U.S. Supreme Court Evolution Stirs Hope
June 4, 2001
615 W. Lafayette, Detroit, MI 48226
By Deb Price
Telescopes, rocket ships, stars. Frank Kameny expected his life to be
defined by distant worlds. Instead, the Harvard-educated astronomer made
history closer to home in an unlikely but equally mysterious universe the
U.S. Supreme Court.
The year was 1961. Kameny had been fired from his government astronomy job
over a past arrest for sexual activity in a San Francisco mens room. But
rather than slinking away, Kameny did the unthinkable, urging the Supreme
Court to stop the governments aggressive war on federal workers suspected
of being homosexual.
The McCarthy-era purges of homosexuals were "not one whit more
warranted or justified than (similar bias) against Negroes, Catholics or other
minority groups," Kameny forcefully wrote in the first gay-pride
statement to the Supreme Court.
Like most of the dozens of gay people whove taken their crusades for
equal rights to the nations highest court, Kameny was brusquely turned
away. But despite being left virtually unemployable, Kameny was emboldened by
having the courts door unceremoniously slammed in his face: He went on to
become an extraordinarily influential founding father of the gay civil rights
Kameny fought back in an era when the "reasonable" response to
anti-gay discrimination was to silently walk away. Had he not challenged what
he recognized as a supreme injustice, Kameny recalls, "For the rest of my
life, I wouldnt have been able to live with myself. I would be dead of
stomach ulcers by now. Theres simply a burning sense of injustice."
For the past five decades from the 1958 triumph of a tiny homosexual
magazine to the 2000 defeat of a gay assistant scoutmaster gay Americans
have been courting justice. Rarely have we have found it. And the legal
battles of those people who believed in the American ideal of justice enough
to fight for it all the way to the Supreme Court usually came with huge
personal and financial costs.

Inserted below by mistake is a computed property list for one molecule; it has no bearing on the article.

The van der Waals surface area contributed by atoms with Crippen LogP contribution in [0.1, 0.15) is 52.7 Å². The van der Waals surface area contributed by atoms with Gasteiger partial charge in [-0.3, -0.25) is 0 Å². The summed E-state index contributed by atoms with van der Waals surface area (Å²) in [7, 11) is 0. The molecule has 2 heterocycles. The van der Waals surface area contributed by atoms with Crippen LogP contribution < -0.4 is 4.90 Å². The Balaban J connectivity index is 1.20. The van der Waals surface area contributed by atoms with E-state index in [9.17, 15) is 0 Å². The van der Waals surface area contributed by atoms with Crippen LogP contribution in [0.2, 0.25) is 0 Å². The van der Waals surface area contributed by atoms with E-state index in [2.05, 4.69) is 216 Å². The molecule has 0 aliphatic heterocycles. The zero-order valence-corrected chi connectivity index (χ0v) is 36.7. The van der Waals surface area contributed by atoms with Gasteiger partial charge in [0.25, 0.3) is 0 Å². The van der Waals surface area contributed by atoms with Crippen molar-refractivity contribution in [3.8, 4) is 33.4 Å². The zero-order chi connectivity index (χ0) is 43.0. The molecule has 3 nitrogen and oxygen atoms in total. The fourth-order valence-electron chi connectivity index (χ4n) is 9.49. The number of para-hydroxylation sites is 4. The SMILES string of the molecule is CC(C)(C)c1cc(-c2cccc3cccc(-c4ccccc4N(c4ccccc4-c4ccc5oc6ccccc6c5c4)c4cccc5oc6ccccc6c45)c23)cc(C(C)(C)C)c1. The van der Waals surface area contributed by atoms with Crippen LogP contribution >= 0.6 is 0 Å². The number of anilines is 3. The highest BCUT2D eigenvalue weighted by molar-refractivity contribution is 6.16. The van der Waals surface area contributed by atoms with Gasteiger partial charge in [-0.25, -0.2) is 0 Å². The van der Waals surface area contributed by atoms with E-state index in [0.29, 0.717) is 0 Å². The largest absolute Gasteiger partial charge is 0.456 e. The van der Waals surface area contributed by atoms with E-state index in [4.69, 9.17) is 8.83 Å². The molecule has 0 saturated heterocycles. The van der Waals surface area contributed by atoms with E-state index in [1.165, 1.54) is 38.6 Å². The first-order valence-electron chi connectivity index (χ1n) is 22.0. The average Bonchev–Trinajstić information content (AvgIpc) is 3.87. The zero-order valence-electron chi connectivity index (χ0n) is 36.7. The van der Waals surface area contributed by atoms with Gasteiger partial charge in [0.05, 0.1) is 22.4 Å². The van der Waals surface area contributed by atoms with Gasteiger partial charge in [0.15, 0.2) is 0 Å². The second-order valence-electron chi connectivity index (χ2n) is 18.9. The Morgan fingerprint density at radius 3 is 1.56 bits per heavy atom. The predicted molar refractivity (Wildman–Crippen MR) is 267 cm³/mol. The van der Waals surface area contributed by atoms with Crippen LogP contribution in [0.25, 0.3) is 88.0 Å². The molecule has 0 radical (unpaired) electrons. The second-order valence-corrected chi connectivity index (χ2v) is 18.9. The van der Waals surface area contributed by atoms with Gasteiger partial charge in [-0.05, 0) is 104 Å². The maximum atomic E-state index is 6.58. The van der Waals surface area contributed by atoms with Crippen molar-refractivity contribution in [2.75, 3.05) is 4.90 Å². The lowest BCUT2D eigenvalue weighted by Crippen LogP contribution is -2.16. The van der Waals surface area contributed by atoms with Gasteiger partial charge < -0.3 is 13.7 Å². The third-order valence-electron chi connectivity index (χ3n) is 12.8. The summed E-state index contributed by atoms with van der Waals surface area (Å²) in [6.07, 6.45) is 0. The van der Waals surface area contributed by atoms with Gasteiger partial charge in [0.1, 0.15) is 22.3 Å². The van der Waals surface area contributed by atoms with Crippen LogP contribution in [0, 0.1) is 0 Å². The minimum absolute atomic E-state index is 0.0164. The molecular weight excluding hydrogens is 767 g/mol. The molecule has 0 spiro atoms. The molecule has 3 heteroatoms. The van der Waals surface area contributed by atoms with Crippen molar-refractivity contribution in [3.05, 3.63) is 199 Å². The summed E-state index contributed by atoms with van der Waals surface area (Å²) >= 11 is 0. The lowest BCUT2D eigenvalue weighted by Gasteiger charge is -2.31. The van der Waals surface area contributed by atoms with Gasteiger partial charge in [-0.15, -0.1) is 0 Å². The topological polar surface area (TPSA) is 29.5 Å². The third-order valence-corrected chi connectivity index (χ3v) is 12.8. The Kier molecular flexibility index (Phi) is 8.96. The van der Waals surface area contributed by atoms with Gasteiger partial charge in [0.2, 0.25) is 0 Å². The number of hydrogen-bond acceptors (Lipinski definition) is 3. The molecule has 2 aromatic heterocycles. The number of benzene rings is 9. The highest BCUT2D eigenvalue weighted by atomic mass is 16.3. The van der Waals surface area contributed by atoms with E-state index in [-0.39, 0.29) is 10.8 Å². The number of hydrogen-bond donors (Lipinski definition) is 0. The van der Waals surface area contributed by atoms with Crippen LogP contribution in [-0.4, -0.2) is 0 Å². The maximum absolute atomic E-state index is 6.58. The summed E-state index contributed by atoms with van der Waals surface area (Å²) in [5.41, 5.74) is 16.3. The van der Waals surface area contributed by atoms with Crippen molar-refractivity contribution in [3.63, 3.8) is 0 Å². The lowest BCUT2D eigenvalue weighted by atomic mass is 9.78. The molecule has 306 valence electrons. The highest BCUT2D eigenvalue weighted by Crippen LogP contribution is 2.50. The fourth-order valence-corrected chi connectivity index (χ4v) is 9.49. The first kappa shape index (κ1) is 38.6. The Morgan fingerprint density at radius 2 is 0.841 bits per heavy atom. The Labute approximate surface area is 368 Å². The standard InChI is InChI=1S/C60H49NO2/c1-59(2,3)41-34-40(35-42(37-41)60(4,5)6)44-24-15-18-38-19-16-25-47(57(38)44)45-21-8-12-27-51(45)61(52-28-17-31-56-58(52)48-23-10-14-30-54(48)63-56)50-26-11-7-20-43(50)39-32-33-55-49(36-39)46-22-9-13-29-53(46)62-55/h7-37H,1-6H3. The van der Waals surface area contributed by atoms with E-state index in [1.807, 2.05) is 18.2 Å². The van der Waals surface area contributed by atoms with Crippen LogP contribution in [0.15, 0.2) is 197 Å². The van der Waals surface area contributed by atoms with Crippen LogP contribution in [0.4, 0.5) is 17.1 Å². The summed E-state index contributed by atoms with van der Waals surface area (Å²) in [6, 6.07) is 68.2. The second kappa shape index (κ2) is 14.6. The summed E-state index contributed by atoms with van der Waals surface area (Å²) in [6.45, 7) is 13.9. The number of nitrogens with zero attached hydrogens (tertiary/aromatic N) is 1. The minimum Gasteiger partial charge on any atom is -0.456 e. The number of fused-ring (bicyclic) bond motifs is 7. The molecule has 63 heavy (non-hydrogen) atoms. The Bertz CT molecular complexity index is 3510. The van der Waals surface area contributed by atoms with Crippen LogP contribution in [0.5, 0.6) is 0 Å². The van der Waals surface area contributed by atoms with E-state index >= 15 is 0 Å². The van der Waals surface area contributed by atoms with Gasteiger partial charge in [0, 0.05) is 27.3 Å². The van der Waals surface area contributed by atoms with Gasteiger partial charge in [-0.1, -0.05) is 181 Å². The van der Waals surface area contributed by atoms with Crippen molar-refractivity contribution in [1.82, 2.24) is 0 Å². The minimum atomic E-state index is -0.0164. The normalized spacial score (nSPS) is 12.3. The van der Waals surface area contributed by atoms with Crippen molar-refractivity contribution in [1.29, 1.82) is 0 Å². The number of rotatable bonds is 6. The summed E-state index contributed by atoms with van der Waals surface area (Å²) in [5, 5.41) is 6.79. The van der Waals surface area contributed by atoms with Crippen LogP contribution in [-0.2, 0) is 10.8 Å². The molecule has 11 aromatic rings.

In a four-year groundbreaking book project, my partner, Joyce Murdoch, and
I investigated how the court has handled gay pleas. Courting Justice: Gay
Men and Lesbians v. the Supreme Court interweaves the inspiring saga of
the gay pursuit of basic legal rights with unprecedented peeks behind the
secretive courts velvet curtain.
- The court probably had a gay justice eccentric Frank Murphy, who
served from 1940 to 1949.
- Many justices have been touched by gay lives. Former Justice William O.
Douglas, for example, was close friends with a lesbian couple who ran a
dude ranch. And Justice Ruth Bader Ginsburg gave a gift to a lesbian
couple for their holy union ceremony.
- Law clerks, whom many justices embrace as virtual sons and daughters,
increasingly are telling justices if theyre gay. Justices Harry
Blackmun and David Souter responded sensitively when clerks came out to
- Justice Lewis F. Powell Jr., who cast the deciding vote in the 1986
anti-gay Bowers v. Hardwick sodomy ruling, said hed never known anyone
gay. Ironically, Powell had had a steady stream of closeted gay clerks.
Some of those clerks still agonize over whether coming out to Powell might
have made a difference.
- In the secrecy of their marble fortress, liberal and conservative
justices took turns lambasting their colleagues for ducking gay cases
simply because theyre controversial.
Sadly, the court has largely been a drag on the nation as gay Americans
have steadily gained respect and recognition in other political, cultural,
business and legal arenas. Yet our project left us hopeful because the court
has begun to evolve.
The "burning sense of injustice" that fueled Frank Kamenys
historic mission will continue propelling gay Americans. And the Supreme Court
ultimately will help America live up to its timeless promise of justice for
We cannot change the past. We can help shape the future.
- Deb Pricess column is published on Monday. She can be reached at
(202) 662-7370 or firstname.lastname@example.org.
I recommend the book. It is a very interesting look into the inner workings
of the Court and how sodomy laws, and the presumption that gays are criminals,
undermines so many other efforts.
[Home] [News] [USA]